Africa: Is it time for corporate governance to finally make a foothold in Africa?

0
121

By Derick Hughes – Derick.Hughes@EthicalBoardroom.com

Africa’s economy is growing at a considerable pace; however, numerous legal and operational risks are still being faced by companies attempting to do business in Africa. The current primary concerns are centred on issues of bribery and corruption, both of which have had historical persistence in African business. In the past, these risks have been accepted to a certain extent as part of doing everyday business in Africa and this has been changing over the past decade. The continent has grown rapidly economically and multinationals are increasingly setting up business in the continent to take advantage of the substantial opportunities available. Individual countries across the continent are gradually developing governance laws and overall the risks are falling on the continent albeit at a less than favourable pace. The growing middle classes are putting pressure on the infrastructure and government to remove bribery, corruption and other risks from the system which has led to the development of more transparent business operations overall, a trend which is expected to continue. This will improve the challenges faced by new businesses but changes are still expected to take effect too slowly. Bribes remain a common part of daily African life with Sierra Leone, Liberia and Kenya amongst the main offenders and industry participants across the globe are wondering when corporate governance will finally make a strong foothold in the African market.

Increasing importance is being placed on Africa’s corporate governance policies and procedures but national corporate governance standards need further strengthening. This can only be achieved through increased amounts of sharing and learning between all relevant and involved parties.  Discussions of various working experiences and the related risks will aid the dissemination of best practices aimed at targeting specific corporate governance challenges in Africa. Corporate governance in Africa may be strengthened by country institutions coming together in order to discuss how to achieve their various domestic goals and this will lead to improved institutionalisation of good corporate governance practices. These meetings and processes of change have been taking place with increased frequency and effort over the last few years and progress is slowly materialising.

Corporate governance is crucial in convincing investors that there are good management teams who act ethically and in the best interests of stakeholders when it comes to operating in African markets and companies. It is vitally important that governance shortfalls are addressed so that African businesses can improve their access to capital for growth opportunities. Policy makers and market participants are engaging in important forums of discussion to exchange experiences and best practices aimed at addressing on-going corporate governance challenges in Africa and by continuing this process the results will be refined and improved further.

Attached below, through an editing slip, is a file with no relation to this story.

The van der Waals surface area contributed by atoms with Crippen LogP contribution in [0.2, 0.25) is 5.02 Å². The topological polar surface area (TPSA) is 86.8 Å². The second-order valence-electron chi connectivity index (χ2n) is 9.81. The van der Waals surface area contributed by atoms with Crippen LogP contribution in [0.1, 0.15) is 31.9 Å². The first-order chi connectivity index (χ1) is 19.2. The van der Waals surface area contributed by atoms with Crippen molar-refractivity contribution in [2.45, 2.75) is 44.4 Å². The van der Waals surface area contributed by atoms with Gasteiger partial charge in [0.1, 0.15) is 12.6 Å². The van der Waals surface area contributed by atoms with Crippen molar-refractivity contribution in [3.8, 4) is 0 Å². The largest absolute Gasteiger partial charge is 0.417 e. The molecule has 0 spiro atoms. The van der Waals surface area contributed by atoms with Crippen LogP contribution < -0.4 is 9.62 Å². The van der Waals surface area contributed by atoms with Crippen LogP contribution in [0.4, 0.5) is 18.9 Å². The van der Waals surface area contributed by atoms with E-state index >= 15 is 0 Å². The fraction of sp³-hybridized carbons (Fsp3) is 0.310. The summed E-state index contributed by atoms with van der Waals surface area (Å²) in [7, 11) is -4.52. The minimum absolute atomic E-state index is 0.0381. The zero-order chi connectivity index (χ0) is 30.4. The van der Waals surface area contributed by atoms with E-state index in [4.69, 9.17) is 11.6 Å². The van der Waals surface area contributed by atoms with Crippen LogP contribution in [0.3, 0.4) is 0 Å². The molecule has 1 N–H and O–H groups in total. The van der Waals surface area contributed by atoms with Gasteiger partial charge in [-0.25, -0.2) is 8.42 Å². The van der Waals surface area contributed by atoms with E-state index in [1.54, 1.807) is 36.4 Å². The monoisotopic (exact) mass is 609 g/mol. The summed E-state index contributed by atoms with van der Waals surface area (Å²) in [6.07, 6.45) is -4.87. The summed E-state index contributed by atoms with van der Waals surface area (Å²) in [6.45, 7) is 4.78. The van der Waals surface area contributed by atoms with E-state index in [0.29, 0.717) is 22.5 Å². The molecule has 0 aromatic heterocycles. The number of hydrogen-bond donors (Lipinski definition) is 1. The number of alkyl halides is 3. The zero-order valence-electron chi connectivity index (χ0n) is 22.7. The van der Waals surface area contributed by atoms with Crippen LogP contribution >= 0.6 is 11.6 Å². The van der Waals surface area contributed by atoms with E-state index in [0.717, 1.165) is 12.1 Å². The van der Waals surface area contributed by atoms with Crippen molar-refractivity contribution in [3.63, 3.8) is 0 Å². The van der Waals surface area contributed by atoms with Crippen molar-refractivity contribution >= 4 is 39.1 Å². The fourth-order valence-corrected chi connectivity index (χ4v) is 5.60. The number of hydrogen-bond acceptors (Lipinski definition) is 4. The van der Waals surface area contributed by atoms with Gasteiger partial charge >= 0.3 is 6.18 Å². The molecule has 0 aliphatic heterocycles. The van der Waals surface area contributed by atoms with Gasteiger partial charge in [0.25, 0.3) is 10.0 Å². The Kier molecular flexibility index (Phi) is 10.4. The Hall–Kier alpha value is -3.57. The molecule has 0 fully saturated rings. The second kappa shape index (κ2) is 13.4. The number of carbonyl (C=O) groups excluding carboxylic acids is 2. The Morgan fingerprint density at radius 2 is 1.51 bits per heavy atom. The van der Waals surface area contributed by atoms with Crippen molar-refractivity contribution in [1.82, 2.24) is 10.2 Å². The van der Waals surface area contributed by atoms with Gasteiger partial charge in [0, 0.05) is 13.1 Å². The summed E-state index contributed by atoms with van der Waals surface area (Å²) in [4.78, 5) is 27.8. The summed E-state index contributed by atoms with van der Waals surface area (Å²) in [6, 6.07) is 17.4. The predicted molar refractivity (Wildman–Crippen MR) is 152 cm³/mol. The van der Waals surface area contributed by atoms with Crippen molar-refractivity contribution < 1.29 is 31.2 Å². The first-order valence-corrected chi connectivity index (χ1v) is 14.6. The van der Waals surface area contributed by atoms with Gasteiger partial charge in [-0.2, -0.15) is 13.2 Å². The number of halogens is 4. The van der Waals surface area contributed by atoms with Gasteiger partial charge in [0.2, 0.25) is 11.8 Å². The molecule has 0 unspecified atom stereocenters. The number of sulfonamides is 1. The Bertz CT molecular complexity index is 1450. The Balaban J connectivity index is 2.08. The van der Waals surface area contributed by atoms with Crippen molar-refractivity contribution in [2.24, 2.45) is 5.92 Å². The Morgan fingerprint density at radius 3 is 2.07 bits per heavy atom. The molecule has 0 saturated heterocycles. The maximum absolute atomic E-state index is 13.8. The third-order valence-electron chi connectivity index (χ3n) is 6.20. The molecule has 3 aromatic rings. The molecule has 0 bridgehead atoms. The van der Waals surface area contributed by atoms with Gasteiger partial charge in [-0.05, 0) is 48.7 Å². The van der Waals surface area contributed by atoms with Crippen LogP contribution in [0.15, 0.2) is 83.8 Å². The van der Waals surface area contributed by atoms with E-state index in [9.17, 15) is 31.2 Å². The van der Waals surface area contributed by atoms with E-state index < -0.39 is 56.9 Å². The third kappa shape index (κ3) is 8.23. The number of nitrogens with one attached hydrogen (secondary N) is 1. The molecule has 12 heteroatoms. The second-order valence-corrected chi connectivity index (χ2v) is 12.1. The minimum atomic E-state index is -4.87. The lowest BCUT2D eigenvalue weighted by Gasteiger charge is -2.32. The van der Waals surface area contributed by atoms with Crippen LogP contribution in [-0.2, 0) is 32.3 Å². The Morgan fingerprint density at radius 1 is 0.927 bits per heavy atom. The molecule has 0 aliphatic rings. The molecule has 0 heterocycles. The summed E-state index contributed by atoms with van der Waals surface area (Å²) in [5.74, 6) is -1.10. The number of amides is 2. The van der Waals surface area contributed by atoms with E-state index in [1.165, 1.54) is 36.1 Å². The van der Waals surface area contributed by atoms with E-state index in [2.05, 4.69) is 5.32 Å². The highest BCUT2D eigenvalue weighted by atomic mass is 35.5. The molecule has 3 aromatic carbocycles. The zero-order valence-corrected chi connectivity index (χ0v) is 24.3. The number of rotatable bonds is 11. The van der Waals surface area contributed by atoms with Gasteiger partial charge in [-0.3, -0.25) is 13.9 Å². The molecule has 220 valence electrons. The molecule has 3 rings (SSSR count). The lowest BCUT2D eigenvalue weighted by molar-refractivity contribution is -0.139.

There are a number of initiatives and programs currently in place to help develop corporate governance in Africa and these have seen some success and progress over the last few years. One example is the IFC’s (International Finance Corporation) Corporate Governance Program in Africa which has been set up to support and build sustainable businesses through improving the investment climate in Sub-Saharan Africa through improved corporate governance practices. Furthermore, the Africa Corporate Governance Program (AfCGP) is a newly set up program that is attempting to roll out a pre-implementation strategy this year. A number of thorough plans have now been established as to how to investigate the current framework and shortfalls effectively, however, the next challenge is that of funding.  These programs and the relevant institutions need to obtain enough funds to progress even with the stage of collecting baseline data on corporate governance practices from all regions in Sub-Saharan Africa – this is just the stage of establishing the extent of the problems fully. Obtaining funding to implement changes further down the line will be an even bigger challenge across the continent.

It is extremely important that companies are assisted with improving corporate governance practices in Africa as this will lead to increased financial and operational performance in African companies and will lead to increased investor confidence and improved shareholder value in the long run.